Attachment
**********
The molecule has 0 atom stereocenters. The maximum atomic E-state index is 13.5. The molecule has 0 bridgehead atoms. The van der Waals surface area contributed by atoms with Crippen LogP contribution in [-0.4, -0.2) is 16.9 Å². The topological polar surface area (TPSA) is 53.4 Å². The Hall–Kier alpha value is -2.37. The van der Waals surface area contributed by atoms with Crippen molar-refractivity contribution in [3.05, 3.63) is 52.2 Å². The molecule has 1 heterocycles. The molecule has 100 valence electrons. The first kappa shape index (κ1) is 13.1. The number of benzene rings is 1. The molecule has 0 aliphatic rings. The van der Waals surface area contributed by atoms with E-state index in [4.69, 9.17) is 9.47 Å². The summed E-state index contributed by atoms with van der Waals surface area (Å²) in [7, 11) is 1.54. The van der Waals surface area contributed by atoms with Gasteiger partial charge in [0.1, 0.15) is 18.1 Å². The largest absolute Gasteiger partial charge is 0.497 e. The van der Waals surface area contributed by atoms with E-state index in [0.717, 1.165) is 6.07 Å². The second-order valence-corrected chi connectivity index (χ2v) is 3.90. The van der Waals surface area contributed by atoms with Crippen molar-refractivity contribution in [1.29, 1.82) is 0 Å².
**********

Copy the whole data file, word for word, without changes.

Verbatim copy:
The molecule has 0 atom stereocenters. The maximum atomic E-state index is 13.5. The molecule has 0 bridgehead atoms. The van der Waals surface area contributed by atoms with Crippen LogP contribution in [-0.4, -0.2) is 16.9 Å². The topological polar surface area (TPSA) is 53.4 Å². The Hall–Kier alpha value is -2.37. The van der Waals surface area contributed by atoms with Crippen molar-refractivity contribution in [3.05, 3.63) is 52.2 Å². The molecule has 1 heterocycles. The molecule has 100 valence electrons. The first kappa shape index (κ1) is 13.1. The number of benzene rings is 1. The molecule has 0 aliphatic rings. The van der Waals surface area contributed by atoms with E-state index in [4.69, 9.17) is 9.47 Å². The summed E-state index contributed by atoms with van der Waals surface area (Å²) in [7, 11) is 1.54. The van der Waals surface area contributed by atoms with Gasteiger partial charge in [0.1, 0.15) is 18.1 Å². The largest absolute Gasteiger partial charge is 0.497 e. The van der Waals surface area contributed by atoms with E-state index in [0.717, 1.165) is 6.07 Å². The second-order valence-corrected chi connectivity index (χ2v) is 3.90. The van der Waals surface area contributed by atoms with Crippen molar-refractivity contribution in [1.29, 1.82) is 0 Å².